BOSTON — Mike Butcher is under fire for the first time in six years as pitching coach, the Angels struggling to the point where many fans are calling for Butcher to be dumped the way hitting coach Mickey Hatcher was in May.
Butcher, whose staffs have excelled for most of his tenure in Anaheim, hasn't retreated into a corner and gone into a rope-a-dope. Asked about the criticism before Tuesday night's game at Fenway Park, Butcher came out swinging.
"I'm not going to defend my job, because I know how good I am," he said. "I know what I bring to the table every day. I know I get these guys prepared. They work every day. Nothing is going to change the way I go about preparing the guys.
"I'm always looking to improve, but as far as worrying about myself? I'm not. These last few weeks have been rough. We're not pitching to our capabilities. Obviously, it shows. It's never been about me when things are going good. When things go bad, you take it personal."
The team earned-run average has jumped for three straight months, from 2.99 in May to 3.66 in June to 4.52 in July to a major league-worst 6.76 in August before Tuesday.
A rotation thought to be the best in baseball has been awful in August, going 3-7 with a 6.53 ERA in 18 games through Sunday. The bullpen had a 6.07 ERA in 36 games since the All-Star break.
"It's really about commanding counts, getting ahead, controlling counts, knowing how to get ahead of a hitter, how to get back into counts, how to finish a guy off, and understanding your own strengths," Butcher said.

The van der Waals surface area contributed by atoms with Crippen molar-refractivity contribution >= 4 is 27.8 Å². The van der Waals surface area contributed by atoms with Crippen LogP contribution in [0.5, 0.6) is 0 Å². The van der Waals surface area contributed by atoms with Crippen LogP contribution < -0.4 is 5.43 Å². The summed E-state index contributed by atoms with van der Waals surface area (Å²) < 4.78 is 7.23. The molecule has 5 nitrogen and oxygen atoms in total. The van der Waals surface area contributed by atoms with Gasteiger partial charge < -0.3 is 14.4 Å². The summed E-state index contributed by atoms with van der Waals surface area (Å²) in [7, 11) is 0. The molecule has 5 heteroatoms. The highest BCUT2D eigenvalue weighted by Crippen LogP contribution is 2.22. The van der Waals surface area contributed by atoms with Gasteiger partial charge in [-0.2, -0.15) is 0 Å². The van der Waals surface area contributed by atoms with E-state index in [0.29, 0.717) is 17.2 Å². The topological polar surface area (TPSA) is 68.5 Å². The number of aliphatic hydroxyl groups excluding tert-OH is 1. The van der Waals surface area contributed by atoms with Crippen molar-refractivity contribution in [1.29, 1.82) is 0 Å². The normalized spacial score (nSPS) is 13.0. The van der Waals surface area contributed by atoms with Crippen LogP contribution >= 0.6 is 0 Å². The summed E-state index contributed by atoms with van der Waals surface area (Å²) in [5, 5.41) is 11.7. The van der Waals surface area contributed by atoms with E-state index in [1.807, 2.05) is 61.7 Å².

"We have scouting reports; they're blueprints on what a guy generally does. If that doesn't match up to your stuff, you pitch to your strengths. We've done that for years and pitched well. Occasionally, we'll have a bump in the road."
C.J. Wilson and Zack Greinke said after shoddy starts against Tampa Bay over the weekend that they were trying to do too much. Butcher said many of his pitchers, especially the starters, have been pressing.
"When things are going good, it makes you want to one-up the other guy — you throw a shutout, I want to throw a shutout," Butcher said. "When things aren't going so well, you want to be the guy to stop it: 'I'm gonna stop the bleeding right here, I'm putting this game on my shoulders, you guys jump on, and it's over.'
"Those are high, high expectations. Guys just need to do what they do best. Pitch free and easy and be fearless about everything you throw. Understand what you do best, pitch to your strengths, and don't try to carry the weight of the club on that one pitch, that one out."
Manager Mike Scioscia, who is taking a fair amount of heat as well, believes Butcher is part of the solution, not the problem.
"Mike has a great feel for pitching, for the game, for knowing when to step in and when to stay out," Scioscia said. "He's working very hard to find solutions, and his input is important to us."
Mike Trout began his 100th game of the season Tuesday with 137 hits and 96 runs. Only one player, Joe DiMaggio with 100 in 1936, had more runs in the first 100 games of his rookie season, and four — DiMaggio (153), St. Louis' Wally Moon (145 in 1954), Minnesota's Tony Oliva (144 in 1964) and Cleveland's Hal Trosky (140 in 1934) — had more hits in their first 100 games as rookies.